Speaking of which, last Wednesday I was in London representing the LGA Community Wellbeing Board at two meetings firstly the Building Community Capacity steering group and later at the TLAP Board Meeting. I wanted to be a part of the Building Community Capacity work as it is very much what I started in Suffolk as we came up with the Supporting Lives Connecting Communities Programme (SLCC) about how the Council can develop services that communities truly need that compliment rather than crush the work that existing in Communities now and to help build community based services where there are none. In short how to delivery more services to an ever growing number of people who need care services but with less money with which to do so.

In the afternoon, the main Board meeting took place, where I am able to give the programme a sense of what Local Government and Councillors need from the various work streams and how the reports and initiatives its provides and funds can help Local Government can make its services more relevant and personal to those who need them.

The latest papers to shortly be available from their web site and being launched at this week’s National Adult and Children’s Conference in Manchester are called ‘Shaping the future- information, advice and brokerage in the context of the Care Act’  – essentially 3 reports co-badged with ADASS, DH and LGA to support the Care Act implementation.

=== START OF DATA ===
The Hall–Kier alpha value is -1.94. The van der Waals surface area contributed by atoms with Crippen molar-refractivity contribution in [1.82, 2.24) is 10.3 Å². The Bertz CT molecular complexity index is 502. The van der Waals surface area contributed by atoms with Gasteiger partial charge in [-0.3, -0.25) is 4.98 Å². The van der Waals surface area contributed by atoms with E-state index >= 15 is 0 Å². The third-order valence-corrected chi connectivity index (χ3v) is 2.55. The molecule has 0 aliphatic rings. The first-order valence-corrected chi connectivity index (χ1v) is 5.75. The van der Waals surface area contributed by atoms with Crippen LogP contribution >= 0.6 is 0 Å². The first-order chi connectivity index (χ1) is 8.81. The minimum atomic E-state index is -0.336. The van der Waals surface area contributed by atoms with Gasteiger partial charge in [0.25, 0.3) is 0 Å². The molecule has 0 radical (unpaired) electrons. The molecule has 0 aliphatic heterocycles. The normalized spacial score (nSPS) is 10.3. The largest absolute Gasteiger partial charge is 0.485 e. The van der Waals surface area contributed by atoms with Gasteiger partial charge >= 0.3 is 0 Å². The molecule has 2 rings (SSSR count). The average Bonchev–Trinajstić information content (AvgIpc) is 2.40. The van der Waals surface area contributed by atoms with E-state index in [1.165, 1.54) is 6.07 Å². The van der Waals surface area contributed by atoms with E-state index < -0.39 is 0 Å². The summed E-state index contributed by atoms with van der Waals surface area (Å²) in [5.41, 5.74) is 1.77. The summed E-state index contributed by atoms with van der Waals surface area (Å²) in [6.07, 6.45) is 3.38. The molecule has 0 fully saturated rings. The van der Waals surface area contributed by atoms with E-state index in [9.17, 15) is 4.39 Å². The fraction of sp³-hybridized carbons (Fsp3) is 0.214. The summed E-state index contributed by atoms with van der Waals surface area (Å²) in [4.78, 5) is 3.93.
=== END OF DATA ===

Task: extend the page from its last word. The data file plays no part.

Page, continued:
I’ll pop the links to those papers up when they are on the TLAP website, the other recent ones that I think are useful reading are:

‘Getting Serious about personalisation in the NHS’ – Partner publication to the IPC (integrated Personal Commissioning) with ADASS LGA and NHS England http://bit.ly/1rxvKeD

‘No Assumption: a narrative for personalisation, co-ordinated care and support in Mental Health’ – with National Voices and NHS England http://bit.ly/1ywCMoU

‘A Wealth of information: your questions on personal health budgets answered’ – NHS Confederation briefing produced in partnership with TLPA http://bit.ly/1mG7gPW